March 21, 2019
Markets were expecting a dovish tone from the U.S. Federal Reserve at its March meeting, and Fed Chair Jerome Powell certainly didn't disappoint. The Fed acknowledged slowing economic momentum and soft inflation and downgraded its economic forecast.
Additionally, the Fed signaled that it would slow the pace of its balance sheet normalization and end it completely by September. From a global perspective, a pause by the Fed gives us pause when looking at the U.S. dollar and how this changes our thoughts going forward. Those who have been following our forecasts know that we expected some weakness in the U.S. dollar after the first quarter of 2019. That view got a boost Wednesday with the Fed's moves.
What interested us was the trading action in the first few hours after the Fed meeting. There was an initial reaction of most currencies to strengthen against the greenback. The one outlier was the British pound, which lost ground as the Fed meeting happened on the same day as news broke about what the EU would accept from the U.K. in terms of a proposed Brexit delay. Essentially, pressure is building for the U.K. to either take Prime Minister Theresa May's negotiated deal, or risk a hard Brexit.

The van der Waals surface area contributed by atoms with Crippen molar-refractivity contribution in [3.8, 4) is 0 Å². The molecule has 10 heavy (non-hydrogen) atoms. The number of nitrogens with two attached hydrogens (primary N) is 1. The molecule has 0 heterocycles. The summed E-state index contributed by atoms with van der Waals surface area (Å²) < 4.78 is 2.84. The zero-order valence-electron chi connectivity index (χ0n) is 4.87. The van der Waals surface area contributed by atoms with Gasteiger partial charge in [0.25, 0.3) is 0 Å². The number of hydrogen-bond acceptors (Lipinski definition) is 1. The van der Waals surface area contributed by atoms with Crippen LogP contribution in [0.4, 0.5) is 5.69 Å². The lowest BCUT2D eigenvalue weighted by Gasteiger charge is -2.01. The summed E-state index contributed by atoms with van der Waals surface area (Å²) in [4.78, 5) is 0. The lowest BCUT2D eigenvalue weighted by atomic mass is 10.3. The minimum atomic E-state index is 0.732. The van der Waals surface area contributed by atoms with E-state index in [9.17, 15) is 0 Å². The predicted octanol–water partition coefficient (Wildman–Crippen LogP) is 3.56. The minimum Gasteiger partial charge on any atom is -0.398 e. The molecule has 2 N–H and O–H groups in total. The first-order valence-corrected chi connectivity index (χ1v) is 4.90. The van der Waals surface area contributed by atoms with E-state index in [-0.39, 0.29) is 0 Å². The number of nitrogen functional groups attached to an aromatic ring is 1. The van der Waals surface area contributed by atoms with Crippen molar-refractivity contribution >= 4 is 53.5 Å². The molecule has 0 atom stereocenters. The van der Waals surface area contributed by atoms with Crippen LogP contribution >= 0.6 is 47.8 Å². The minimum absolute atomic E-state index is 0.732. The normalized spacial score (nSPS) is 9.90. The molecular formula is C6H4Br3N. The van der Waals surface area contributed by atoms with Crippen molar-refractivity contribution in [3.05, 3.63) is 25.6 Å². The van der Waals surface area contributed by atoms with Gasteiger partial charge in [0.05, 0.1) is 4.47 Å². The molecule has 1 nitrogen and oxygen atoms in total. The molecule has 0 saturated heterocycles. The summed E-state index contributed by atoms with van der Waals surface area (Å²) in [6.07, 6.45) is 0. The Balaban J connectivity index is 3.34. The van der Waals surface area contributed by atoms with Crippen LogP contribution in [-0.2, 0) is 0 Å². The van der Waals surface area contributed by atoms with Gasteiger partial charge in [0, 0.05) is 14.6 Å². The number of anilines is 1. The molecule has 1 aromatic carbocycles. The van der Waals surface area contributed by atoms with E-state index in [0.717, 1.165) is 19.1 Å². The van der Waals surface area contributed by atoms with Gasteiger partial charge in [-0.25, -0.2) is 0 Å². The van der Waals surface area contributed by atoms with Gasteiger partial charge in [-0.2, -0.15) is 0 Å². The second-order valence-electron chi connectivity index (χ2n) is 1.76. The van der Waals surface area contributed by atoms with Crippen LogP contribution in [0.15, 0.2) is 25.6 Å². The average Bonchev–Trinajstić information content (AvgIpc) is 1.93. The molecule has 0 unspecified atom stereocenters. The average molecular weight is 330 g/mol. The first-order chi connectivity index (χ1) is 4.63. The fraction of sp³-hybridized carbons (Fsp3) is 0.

We will see if that stance softens any, but for now EU leaders' patience is getting pretty thin. Since that initial reaction however, we have not seen a great deal of follow-through. In fact, there was something of a snap back for the dollar on Thursday even as the British pound continued to lose ground into Thursday. It seems like if Brexit were not such a mess, the British pound sterling would be more stable, and all the pressure to sell currencies would be on the U.S. dollar.
Meanwhile, there is another part of the world that is having a much different experience this week. Emerging market currencies strengthened, as investors fled the low-yielding U.S. debt markets and the Brexit issue, in favor of Russia, Mexico and South Africa, whose currencies gained more than 2 percent this week.
Our View: After we get through these crazy two weeks, markets will settle down a bit, but with a new valuation paradigm. The dollar will stay on the weak side. Sterling strength will really depend on how things play out as we approach next Friday, which for now is the day the U.K. crashes out of the EU.
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